Parkers overall rating: 4.2 out of 5 4.2

Which Mercedes-Benz GLS engine is best for me?

  • Not the most comprehensive engine range
  • Just diesel at the car’s launch
  • Petrol coming later, plus an AMG

Only one version of the GLS is initially available in the UK. Called the GLS 400 d, it features a stout 3.0-litre diesel that produces 330hp and a whopping 700Nm of torque, channelled to all four wheels via a nine-speed automatic and Mercedes’ 4Matic all-wheel-drive system.

It’s no slouch, despite its size and weight; Mercedes claims that the diesel can propel it from 0-62mph in 6.3 seconds and, where appropriate, that it can hit 148mph. Its economy is a little less impressive, though, with the hefty GLS recording a claimed average of 35.8mpg and CO2 emissions of 208g/km.

Coming later is a GLS 450 petrol, using a 3.0-litre petrol unit with 367hp and 500Nm of torque, and it’s a very smooth performer with plenty of performance. It comes with a 48-volt mild-hybrid system with what Mercedes calls EQ Boost, enabling sharper bursts of acceleration when you need it. This car will manage 0-62mph in 5.7 seconds.

It even sounds pleasant with a silky smooth power delivery and good responses. The only issue will be running costs. Despite being very pleasant and refined, the diesel will be most buyers’ preference due to the better fuel economy.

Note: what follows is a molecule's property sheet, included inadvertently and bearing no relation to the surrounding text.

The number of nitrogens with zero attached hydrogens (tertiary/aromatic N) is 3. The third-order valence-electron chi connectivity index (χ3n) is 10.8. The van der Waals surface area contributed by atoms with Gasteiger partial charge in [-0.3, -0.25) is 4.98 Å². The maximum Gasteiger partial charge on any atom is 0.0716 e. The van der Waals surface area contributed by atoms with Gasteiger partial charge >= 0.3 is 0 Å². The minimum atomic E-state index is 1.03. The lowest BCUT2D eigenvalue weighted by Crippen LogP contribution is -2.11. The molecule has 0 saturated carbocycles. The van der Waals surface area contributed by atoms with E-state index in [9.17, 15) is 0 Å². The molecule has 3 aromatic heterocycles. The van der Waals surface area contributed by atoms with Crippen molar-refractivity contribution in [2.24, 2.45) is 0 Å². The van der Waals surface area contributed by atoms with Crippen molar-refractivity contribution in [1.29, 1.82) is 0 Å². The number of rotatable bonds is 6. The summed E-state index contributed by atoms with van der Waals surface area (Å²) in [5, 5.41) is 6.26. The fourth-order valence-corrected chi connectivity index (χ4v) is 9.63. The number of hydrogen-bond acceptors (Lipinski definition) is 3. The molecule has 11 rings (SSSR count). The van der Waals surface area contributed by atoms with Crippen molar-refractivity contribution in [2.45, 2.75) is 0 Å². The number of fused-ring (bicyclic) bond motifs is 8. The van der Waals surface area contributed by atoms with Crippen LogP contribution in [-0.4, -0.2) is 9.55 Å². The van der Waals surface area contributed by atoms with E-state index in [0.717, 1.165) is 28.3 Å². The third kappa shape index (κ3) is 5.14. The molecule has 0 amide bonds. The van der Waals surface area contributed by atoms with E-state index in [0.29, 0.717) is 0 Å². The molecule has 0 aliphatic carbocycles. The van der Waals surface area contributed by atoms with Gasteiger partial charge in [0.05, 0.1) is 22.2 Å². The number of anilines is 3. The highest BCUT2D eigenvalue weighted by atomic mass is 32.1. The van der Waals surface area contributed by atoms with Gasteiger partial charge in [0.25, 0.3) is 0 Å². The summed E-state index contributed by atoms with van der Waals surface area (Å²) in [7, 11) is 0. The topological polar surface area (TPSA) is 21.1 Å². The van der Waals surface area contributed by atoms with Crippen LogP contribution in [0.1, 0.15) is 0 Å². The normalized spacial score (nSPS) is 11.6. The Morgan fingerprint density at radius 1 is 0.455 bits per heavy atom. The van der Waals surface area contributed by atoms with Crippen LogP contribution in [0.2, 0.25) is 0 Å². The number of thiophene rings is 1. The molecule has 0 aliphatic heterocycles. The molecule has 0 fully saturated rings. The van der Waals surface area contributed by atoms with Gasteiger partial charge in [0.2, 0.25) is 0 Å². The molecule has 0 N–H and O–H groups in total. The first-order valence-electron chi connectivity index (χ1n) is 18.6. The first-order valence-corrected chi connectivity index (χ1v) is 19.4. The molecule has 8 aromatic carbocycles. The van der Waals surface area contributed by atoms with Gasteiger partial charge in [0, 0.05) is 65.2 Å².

There will also be an AMG version called the Mercedes-AMG GLS 63, but we don’t have any performance figures on this just yet. Expect the firm’s 4.0-litre V8 to feature, though.

How does the Mercedes-Benz GLS drive?

  • Focus on comfort over anything else
  • Which it excels at from what we’ve experienced
  • Clever suspension options available

The GLS should prove a relaxing car to drive, nonetheless, thanks to new underpinnings that are designed to boost comfort. It comes with adaptive air suspension as standard, too, which adjusts its characteristics on the fly to suit the road conditions – and also keeps the car level, regardless of load. 

It floats over smooth surfaces and adjusts itself impressively well – even Sport mode offers a decent degree of comfort. Leave the car in Comfort for the majority of the time though, and it’ll be a quiet and relaxing place to be. It can sometimes thud into bigger holes and, with such large wheel sizes available (up to 23 inches), this feeling is heightened, but it’s never uncomfortable.

The GLS even handles quite well for such a large beast. On a twisty road it’s best in Sport mode to keep the large body in control, but when fitted with the e-Active suspension system, there’s a function called Curve to actively tilt the car into a corner to reduce body roll. It takes a little getting used to, but it doesn’t leave you rolling around in the car.

There’s not a huge amount of feedback in the steering wheel, but you wouldn’t really expect there to be. It’s easy to drive the GLS though, which will be far more of a priority than how sporty it feels.

Impressive off-road ability

While it’s unlikely that any GLS will ever venture far off the beaten path, Mercedes has served up an upgrade that boosts the big SUV’s off-road capabilities. It’s called the Off Road package, which costs £1,495, and includes upgrades such as a low-range crawler gear, hill descent control and off-road calibration for the ABS.

Even without this kit fitted, the GLS is more than capable of tackling some tricky terrain thanks to adjustable air suspension.

Two off-road driving modes are available via the Dynamic Select system, adjusting the car’s systems to most effectively make its way over tough surfaces. It’s more than a match for Land Rover’s selection of cars, which is impressive in itself.